The rewrite of git-mv from a shell script to a builtin was perhaps a little too straightforward: the git add and git rm queues were emulated directly, which resulted in a rather complicated code and caused an inconsistent behaviour when moving dirty index entries; git mv would update the entry based on working tree state, except in case of overwrites, where the new entry would still have sha1 of the old file. This patch introduces rename_index_entry_at() into the index toolkit, which will rename an entry while removing any entries the new entry might render duplicate. This is then used in git mv instead of all the file queues, resulting in a major simplification of the code and an inevitable change in git mv -n output format. Also the code used to refuse renaming overwriting symlink with a regular file and vice versa; there is no need for that. A few new tests have been added to the testsuite to reflect this change. Signed-off-by: Petr Baudis <> Signed-off-by: Junio C Hamano <>
2008-07-26builtin-add.c: restructure the code for maintainabilityJunio C Hamano
A private function add_files_to_cache() in builtin-add.c was borrowed by checkout and commit re-implementors without getting properly refactored to more library-ish place. This does the refactoring. Signed-off-by: Junio C Hamano <>
2008-07-21"needs update" considered harmfulJunio C Hamano
"git update-index --refresh", "git reset" and "git add --refresh" have reported paths that have local modifications as "needs update" since the beginning of git. Although this is logically correct in that you need to update the index at that path before you can commit that change, it is now becoming more and more clear, especially with the continuous push for user friendliness since 1.5.0 series, that the message is suboptimal. After all, the change may be something the user might want to get rid of, and "updating" would be absolutely a wrong thing to do if that is the case. I prepared two alternatives to solve this. Both aim to reword the message to more neutral "locally modified". This patch is a more intrusive variant that changes the message for only Porcelain commands ("add" and "reset") while keeping the plumbing "update-index" intact. Signed-off-by: Junio C Hamano <>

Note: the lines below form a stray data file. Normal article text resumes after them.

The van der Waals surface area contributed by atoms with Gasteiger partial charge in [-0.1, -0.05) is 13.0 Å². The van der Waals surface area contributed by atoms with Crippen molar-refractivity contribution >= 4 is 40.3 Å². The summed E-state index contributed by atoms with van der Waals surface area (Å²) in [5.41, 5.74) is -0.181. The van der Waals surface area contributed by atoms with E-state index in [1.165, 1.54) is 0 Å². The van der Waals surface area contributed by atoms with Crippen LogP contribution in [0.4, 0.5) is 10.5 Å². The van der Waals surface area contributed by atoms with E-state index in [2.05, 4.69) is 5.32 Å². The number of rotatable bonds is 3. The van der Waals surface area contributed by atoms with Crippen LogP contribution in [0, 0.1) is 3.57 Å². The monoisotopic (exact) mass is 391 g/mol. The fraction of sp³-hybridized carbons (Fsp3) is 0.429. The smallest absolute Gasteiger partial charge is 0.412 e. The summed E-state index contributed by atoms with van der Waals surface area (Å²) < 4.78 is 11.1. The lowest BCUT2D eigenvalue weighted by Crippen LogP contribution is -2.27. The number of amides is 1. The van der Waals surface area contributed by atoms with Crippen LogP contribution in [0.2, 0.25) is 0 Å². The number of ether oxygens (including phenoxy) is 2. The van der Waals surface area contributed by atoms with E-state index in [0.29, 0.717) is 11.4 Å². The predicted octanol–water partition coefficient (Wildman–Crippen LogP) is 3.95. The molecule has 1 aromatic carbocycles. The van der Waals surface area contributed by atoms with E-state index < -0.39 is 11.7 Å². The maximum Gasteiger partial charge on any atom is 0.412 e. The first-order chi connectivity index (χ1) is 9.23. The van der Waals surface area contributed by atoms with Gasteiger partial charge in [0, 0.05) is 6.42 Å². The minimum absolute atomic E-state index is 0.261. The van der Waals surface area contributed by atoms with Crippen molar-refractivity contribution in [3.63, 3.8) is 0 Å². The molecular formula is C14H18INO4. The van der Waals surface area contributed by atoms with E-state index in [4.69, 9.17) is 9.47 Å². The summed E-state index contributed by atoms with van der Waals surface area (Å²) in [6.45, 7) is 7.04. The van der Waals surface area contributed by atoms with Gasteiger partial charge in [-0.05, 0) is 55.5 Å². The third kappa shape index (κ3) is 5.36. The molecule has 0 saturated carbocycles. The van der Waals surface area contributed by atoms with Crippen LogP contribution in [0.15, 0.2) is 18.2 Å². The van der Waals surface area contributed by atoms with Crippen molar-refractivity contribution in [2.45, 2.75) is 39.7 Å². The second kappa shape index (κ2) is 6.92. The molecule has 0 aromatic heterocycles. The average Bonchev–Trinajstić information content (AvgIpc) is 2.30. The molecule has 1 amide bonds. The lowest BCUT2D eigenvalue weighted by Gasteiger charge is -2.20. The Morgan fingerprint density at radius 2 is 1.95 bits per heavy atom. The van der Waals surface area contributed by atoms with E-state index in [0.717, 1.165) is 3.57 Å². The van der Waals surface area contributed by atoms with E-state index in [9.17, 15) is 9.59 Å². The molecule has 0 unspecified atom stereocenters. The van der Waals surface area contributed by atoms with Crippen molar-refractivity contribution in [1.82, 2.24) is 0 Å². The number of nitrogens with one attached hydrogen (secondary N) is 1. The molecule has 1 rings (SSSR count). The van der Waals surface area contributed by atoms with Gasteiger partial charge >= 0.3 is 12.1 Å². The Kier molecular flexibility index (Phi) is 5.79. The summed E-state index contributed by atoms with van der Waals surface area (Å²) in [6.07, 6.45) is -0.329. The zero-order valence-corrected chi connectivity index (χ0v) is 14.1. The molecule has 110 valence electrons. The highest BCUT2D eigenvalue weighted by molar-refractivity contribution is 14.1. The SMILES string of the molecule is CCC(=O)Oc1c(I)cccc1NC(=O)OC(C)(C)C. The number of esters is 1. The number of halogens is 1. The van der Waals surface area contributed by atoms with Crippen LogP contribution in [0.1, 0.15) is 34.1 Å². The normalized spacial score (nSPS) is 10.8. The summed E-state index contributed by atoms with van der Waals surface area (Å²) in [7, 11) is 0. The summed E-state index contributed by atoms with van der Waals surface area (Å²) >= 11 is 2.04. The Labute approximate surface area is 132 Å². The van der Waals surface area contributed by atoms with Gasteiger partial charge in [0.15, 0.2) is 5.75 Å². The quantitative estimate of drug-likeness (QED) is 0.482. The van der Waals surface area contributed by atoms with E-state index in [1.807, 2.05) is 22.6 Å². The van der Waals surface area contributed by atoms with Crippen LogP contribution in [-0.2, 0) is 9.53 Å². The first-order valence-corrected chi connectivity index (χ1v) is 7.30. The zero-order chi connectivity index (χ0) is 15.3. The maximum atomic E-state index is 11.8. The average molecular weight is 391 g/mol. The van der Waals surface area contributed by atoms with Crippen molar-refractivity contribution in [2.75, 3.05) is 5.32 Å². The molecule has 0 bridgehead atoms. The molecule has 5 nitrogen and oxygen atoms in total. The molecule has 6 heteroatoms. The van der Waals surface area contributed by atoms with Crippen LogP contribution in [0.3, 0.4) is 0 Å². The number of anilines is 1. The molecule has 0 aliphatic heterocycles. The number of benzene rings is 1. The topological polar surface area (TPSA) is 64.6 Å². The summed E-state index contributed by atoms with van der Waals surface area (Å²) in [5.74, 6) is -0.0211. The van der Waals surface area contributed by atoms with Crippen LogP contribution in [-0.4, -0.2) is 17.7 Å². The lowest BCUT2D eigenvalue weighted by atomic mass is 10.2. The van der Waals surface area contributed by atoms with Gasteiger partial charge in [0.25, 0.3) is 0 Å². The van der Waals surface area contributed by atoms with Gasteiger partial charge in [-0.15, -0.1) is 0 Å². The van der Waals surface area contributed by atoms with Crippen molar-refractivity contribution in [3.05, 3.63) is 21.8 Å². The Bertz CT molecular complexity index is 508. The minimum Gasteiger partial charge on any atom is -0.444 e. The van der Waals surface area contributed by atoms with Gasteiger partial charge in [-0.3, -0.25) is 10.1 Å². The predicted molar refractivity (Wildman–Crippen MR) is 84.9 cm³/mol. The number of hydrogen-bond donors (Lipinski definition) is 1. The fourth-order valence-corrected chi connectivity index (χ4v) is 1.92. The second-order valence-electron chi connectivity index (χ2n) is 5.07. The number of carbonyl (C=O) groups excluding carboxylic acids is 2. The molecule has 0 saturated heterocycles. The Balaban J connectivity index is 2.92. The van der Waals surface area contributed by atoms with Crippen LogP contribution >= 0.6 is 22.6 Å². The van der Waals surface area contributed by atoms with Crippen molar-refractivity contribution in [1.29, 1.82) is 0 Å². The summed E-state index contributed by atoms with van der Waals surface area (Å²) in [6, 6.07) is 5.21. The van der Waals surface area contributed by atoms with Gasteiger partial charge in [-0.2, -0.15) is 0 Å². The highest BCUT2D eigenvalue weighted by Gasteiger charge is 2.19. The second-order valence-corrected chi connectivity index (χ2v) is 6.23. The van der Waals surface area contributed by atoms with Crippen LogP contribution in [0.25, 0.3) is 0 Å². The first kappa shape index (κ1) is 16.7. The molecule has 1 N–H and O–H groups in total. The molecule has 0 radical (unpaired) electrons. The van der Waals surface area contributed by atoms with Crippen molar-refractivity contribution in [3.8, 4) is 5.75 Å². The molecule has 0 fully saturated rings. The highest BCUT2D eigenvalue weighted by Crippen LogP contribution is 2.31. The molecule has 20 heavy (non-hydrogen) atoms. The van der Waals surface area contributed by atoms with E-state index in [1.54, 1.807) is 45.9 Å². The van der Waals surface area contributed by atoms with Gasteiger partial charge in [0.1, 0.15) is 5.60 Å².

2008-07-17read-cache.c: typofixJunio C Hamano
Signed-off-by: Junio C Hamano <>
2008-07-01Move read_cache_unmerged() to read-cache.cMiklos Vajna
builtin-read-tree has a read_cache_unmerged() which is useful for other builtins, for example builtin-merge uses it as well. Move it to read-cache.c to avoid code duplication. Signed-off-by: Miklos Vajna <> Signed-off-by: Junio C Hamano <>
2008-06-22Merge branch 'lt/racy-empty'Junio C Hamano
* lt/racy-empty: racy-git: an empty blob has a fixed object name
2008-06-19racy-git: an empty blob has a fixed object nameLinus Torvalds
We use size=0 as the magic token to say the entry is known to be racily clean, but a sequence that does: - update the path with a non-empty blob and write the index; - update an unrelated path and write the index -- this smudges the above entry; - truncate the path to size zero. would make both the size field for the path in the index and the size on the filesystem zero. We should not mistake it as a clean index entry. Signed-off-by: Linus Torvalds <> Signed-off-by: Junio C Hamano <>
2008-05-31Add shortcut in refresh_cache_ent() for marked entries.Marius Storm-Olsen
When a cache entry has been marked as CE_VALID, the user has promised us that any change in the work tree does not matter. Just mark the entry as up-to-date, and continue. Signed-off-by: Marius Storm-Olsen <> Signed-off-by: Junio C Hamano <>
2008-05-25Merge branch 'jc/add-n-u'Junio C Hamano
* jc/add-n-u: Make git add -n and git -u -n output consistent "git-add -n -u" should not add but just report Conflicts: builtin-add.c builtin-mv.c cache.h read-cache.c
2008-05-25Merge branch 'js/ignore-submodule'Junio C Hamano
* js/ignore-submodule: Ignore dirty submodule states during rebase and stash Teach update-index about --ignore-submodules diff options: Introduce --ignore-submodules
2008-05-21"git-add -n -u" should not add but just reportJunio C Hamano
Signed-off-by: Junio C Hamano <>
2008-05-15Teach update-index about --ignore-submodulesJohannes Schindelin
Like with the diff machinery, update-index should sometimes just ignore submodules (e.g. to determine a clean state before a rebase). Signed-off-by: Johannes Schindelin <> Signed-off-by: Junio C Hamano <>